Saturday, September 12, 2009

The Battle of Kings Mountain

The Battle of Kings Mountain was not an isolated action; it was the high spot of 1780 in the South. Most historians agree the Battle Of Kings Mountain in North Carolina was the turning point in the American Revolutionary War. The moment in time when the Patriots took the upper hand in force.

This battle in North Carolina, actually occurred on the 7th day of October, 1780, but the first brush with the Patriots came on September 12th, 1780 with a withdrawl to Kings Mountain. This later culminated in a fierce battle and resulted in the defeat of Lieutenant Colonel Ferguson, who commanded the Royal forces. Not one of his men escaping from the battle field. The thoroughness of this defeat to the English and the death of the brave and highly trusted leader, was by far the most serious blow to which the British forces operating in the Southern Provinces had been subjected. The immediate effect upon Cornwallis was to put an end, for the time being, to the further subjugation of the Province of North Carolina.

His contemplated advance from Charlotte Town to Salisbury was menaced by a new and unheard of enemy the men under Campbell, Shelby, Sevier, and others who came from the region of the mountains, and the back, waters that flow to the west; from places so remote and unknown to the British leaders as to be almost mythical. This avenging militia made necessary a hasty revision of Cornwallis's plans following Kings Mountain, which resulted in his immediate withdrawal to the South, and the concentration of his main army, detached posts, and flanking parties, into positions capable of rendering mutual assistance.

These hardy men of the Blue Ridge and Alleghenies, of deep religious convictions, were accustomed to the hardships and independence of a pioneer life, and in their mountain homes in the highlands and the backwaters they but seldom were concerned with affairs beyond their borders or interfered with by Crown or colony. When Ferguson approached their kingdom and threatened to invade their lands and lay waste their country with "fire and sword," and to "hang their leaders," he aroused their indignation and anger to such a degree that they determined to rid the country forever of this enemy, who menaced their independence and the safety of their homes and families. Had Cornwallis and his leaders known more about these mountain and backwater men, they would have carefully avoided all military and punitive measures which might tend to draw them from their mountain fastnesses to enroll amongst the enemies of the King.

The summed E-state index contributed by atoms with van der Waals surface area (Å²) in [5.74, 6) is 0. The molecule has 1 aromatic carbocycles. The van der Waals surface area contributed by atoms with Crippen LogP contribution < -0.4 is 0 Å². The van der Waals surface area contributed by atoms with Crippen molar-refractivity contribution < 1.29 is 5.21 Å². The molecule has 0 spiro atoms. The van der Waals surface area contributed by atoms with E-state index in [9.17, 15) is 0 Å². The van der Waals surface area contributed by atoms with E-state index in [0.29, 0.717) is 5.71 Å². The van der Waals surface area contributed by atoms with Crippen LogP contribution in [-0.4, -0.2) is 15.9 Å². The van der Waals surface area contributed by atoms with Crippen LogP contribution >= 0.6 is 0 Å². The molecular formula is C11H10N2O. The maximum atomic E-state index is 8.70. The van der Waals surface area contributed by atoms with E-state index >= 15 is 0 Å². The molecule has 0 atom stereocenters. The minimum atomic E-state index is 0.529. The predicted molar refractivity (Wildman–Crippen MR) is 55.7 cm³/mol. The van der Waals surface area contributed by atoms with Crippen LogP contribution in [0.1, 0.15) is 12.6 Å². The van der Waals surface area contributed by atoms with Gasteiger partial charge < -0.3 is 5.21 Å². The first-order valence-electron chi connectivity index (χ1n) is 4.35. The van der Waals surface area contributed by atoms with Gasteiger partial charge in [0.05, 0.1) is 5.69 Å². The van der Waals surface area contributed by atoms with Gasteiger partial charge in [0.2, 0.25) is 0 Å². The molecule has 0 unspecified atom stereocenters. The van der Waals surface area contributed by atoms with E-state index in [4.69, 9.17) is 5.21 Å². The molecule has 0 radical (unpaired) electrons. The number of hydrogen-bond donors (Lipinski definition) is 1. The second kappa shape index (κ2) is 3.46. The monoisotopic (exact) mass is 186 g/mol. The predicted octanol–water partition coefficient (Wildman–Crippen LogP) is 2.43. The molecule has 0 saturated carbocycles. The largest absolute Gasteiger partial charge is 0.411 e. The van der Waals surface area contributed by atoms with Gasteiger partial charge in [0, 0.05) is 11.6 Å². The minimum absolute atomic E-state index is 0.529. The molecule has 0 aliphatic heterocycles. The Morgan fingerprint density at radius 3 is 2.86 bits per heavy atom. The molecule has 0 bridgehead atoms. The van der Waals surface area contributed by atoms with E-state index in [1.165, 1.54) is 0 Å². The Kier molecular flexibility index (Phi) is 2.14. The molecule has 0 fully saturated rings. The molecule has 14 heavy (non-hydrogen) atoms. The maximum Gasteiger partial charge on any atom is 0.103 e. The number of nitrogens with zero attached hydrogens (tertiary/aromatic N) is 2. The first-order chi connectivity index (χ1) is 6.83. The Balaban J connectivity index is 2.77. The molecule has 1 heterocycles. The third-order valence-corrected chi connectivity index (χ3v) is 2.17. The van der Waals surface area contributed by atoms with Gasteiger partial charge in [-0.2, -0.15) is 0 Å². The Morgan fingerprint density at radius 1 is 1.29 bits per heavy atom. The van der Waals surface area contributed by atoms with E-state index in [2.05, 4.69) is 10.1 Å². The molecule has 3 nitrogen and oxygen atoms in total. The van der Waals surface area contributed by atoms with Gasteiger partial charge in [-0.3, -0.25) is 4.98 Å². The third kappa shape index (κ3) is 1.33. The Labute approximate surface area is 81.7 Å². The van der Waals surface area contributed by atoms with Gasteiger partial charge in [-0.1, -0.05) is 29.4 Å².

The Battle of Kings Mountain was fought by men on both sides whose bravery should be a matter of pride to all posterity. The troops commanded by Ferguson were Americans, or persons who had come to the Provinces prior to the Revolution. His command consisted of about 125 picked officers and men, taken from several regular battalions raised in New York and New Jersey, and formed into a temporary Provincial Corps. These men were Loyalists, and they gave their services to the Crown with the same high sense of duty which prompted their brothers and neighbors to rebel against it. The Loyalist chose poorly and paid for it with their lives.

The willingness of the men to join the battle has been attributed to the fierce independent spirit of frontiersmen and to the provoked reaction of Ferguson's threat. In part that is true, after all these men had chosen to settle on Indian land without protection from the British to ensure their complete independence.
The reality of the situation: If the British won the war, their days of being Over Mountain Men would be over. If they were allowed to live, they would most certainly be removed from their home-places and shipped back east and possibly face extradition back to England. In truth, the Over Mountain Men were fighting for their right to live in a free land that was their very own.

When the Over Mountain Men, as they were called, met on September 25, 1780 where they were 1,000 men strong. The next day the march over the mountain begin. They soon learned Ferguson had fled after hearing of their approach. The leaders decided to pursue Ferguson as far as it was necessary to attack him and his troops. On October 7, 1780 the Patriots surrounded Ferguson and his troops who were staged on Kings Mountain.

Even though the Patriots had no military training, no orders, no uniforms or provisions, and no promise of pay, in a little more than an hour Ferguson and his troops were decimated by the Over Mountain Men. The frontiersmen were practiced at shooting moving targets as they hunted game to provide food for their families and the rifles of the Patriots made for easier and faster shooting than the muskets of Ferguson's troops.

A Mounument for Lieutenant Colonel Ferguson was placed by Americans in 1930.

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